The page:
The End, Which Is Always Something of a Beginning
Twilight inks the hills of Vista, California. A murder of crows caw in the trees. Danny Way, arguably the world's greatest skateboarder, is trying to catch his breath atop the monolithic MegaRamp. The Mega stands taller than an eight-story building and stretches longer than a football field; it looks like a plywood ski jump, and after each run, Danny is driven back to the starting point in a golf cart. He's alone and battered, exhausted and punch-drunk and discouraged. His odds of riding away from the trick he's trying, a trick that's never been done, are, at best, equal to those of him slamming so hard he has to be rushed into his 14th surgery. That he's more afraid of not riding away than of getting hurt is unquestionable; Way has been appropriating what scares him since childhood, weaponizing it.
At 36, Way resembles Clint Eastwood – if Eastwood were young, blond, and dressed like a skate rat. He's wearing a Plan B Skateboards shirt, DC shoes and baggy shorts, and full protective gear: heavy plastic-capped knee and elbow pads, a helmet. On the Mega he looks like a gladiator – one who's losing.
Here at the world's only permanent MegaRamp, built on a 12-acre swath of land owned by fellow professional skateboarder Bob Burnquist, a film crew is shooting footage for an upcoming documentary about Danny's 20-plus-year career as a pro, and he's intent on finally landing a trick he's been attempting obsessively for months. We're going on eight hours, and for most of that time, Danny's been wrecking himself. Technically, what he's after is a switch backflip revert. In English, "switch" means he's doing it backward, with his right foot forward instead of his left (think switch-hitting in baseball); "backflip" means an honest-to-God backflip, grabbing his board with his left hand and soaring upside down over a gap the length of two school buses parked end to end; and "revert" (pronounced RE-vert) means that at the absolute last moment, he will twist himself around 180 degrees so that he lands riding forward. It's ridiculous.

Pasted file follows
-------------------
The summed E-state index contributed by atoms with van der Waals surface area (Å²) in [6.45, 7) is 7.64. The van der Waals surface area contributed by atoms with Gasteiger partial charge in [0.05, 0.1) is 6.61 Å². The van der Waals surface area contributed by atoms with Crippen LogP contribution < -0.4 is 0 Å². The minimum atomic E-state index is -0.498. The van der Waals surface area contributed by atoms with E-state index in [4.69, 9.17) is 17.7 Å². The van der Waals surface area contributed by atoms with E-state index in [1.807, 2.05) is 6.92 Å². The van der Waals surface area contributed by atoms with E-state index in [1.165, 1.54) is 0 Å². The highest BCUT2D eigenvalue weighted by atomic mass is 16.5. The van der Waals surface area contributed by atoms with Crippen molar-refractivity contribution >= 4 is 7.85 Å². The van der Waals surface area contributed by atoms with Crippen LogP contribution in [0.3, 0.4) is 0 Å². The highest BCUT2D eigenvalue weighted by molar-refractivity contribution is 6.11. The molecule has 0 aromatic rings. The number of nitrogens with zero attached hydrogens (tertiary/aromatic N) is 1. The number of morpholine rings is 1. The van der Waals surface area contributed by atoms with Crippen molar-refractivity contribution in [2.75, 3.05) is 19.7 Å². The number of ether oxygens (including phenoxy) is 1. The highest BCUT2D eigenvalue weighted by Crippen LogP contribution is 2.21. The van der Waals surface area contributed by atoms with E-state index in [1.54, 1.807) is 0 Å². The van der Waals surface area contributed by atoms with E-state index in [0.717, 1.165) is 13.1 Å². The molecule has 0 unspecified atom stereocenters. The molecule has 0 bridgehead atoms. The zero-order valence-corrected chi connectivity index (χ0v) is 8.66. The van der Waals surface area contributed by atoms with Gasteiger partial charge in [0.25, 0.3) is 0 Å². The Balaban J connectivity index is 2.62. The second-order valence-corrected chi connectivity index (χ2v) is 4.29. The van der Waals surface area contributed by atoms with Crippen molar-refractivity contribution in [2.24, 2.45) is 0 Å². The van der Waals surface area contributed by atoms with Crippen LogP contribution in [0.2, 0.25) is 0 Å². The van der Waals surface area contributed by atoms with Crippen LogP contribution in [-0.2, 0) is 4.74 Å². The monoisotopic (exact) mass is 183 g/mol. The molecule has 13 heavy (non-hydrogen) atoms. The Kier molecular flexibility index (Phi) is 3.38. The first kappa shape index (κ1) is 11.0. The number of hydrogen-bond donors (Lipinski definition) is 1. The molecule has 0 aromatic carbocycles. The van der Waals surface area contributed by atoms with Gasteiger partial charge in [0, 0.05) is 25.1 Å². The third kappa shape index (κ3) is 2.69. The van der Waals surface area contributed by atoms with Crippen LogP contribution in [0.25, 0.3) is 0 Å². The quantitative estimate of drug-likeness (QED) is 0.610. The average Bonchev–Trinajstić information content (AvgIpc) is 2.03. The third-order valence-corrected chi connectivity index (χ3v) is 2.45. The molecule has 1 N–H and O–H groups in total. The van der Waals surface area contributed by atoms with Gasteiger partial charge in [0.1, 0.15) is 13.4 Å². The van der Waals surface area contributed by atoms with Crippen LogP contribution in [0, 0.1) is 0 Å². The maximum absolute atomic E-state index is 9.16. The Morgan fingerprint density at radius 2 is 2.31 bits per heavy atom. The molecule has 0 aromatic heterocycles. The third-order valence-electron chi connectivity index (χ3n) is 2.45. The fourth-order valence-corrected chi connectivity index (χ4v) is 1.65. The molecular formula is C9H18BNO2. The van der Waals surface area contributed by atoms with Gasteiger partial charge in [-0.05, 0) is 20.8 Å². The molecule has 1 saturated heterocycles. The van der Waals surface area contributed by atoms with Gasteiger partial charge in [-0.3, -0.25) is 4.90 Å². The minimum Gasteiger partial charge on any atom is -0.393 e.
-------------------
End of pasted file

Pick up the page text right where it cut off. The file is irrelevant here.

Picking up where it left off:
Now, without looking at me, he says, "Sometimes it can just go sideways, you know?"
I think he's talking about his hopes for this filming session or maybe about how he's been landing, the revert not coming around a full 180 degrees. And maybe that's all he's saying, but maybe not. Earlier this morning, before giving a motivational talk at an elementary school, Way mentioned how there's no television in his house, how his two sons go to a Waldorf school, how his infant daughter will too, and how he and his wife allow very few plastic toys and maintain an all-organic diet. He described, in other words, the exact opposite of his own childhood. Tricks can go sideways, but so can childhoods, so can whole lives, unless you work tirelessly, ruthlessly, to keep them on track.
Absolutely, I say, it can all go sideways.
"But it's good to sweat. It's like there're vaults in your nervous system, where you store whatever pain and stress and bad memories you have," he says. "My theory is to fight fire with fire. You have to dive back into that trauma, go back and do the same tricks that hurt you, in the same place. If you don't process it out, those traumas will find homes in your body, hold you back."
"Whenever you're ready, D," Jacob Rosenberg, the director of the documentary, shouts from the Mega's landing pad.
"Okay," Way says, adjusting his pads and helmet. "Okay. Okay."
And then, seconds later, he's riding away from the trick so cleanly that it looks like he's coasting along on a wave as it peters out. The kinetic beauty, the velocity and power and precision and sweep of it, is magnificent – imagine the sound of a basket swooshed from half-court, the arch of a ball before it becomes a hole in one, the muscular symmetry of a horse storming to the Triple Crown. But beauty isn't even the most interesting thing about what Way has just done. More interesting is how, in watching him land a trick that's never been landed before, a trick that until he nailed it no one even knew was possible, you can see the full arc of his career. What is genius or art or excellence if not the ability to transcend time, the capacity to encompass the past, present, and future in a singular and fluid movement?
But, finally, what's most interesting about him riding away from another trick chased straight from his imagination into reality is that once he's done it, once the cameramen have confirmed that they shot a winner, Way doesn't celebrate or review the video or do anything except limp toward the golf cart. The switch backflip revert is behind him now, perfect and perfectly useless, an artifact of air. He tells the cart driver to go faster, tells the cameramen to keep rolling. He's got an idea for a new trick. He thinks there's still a little light left.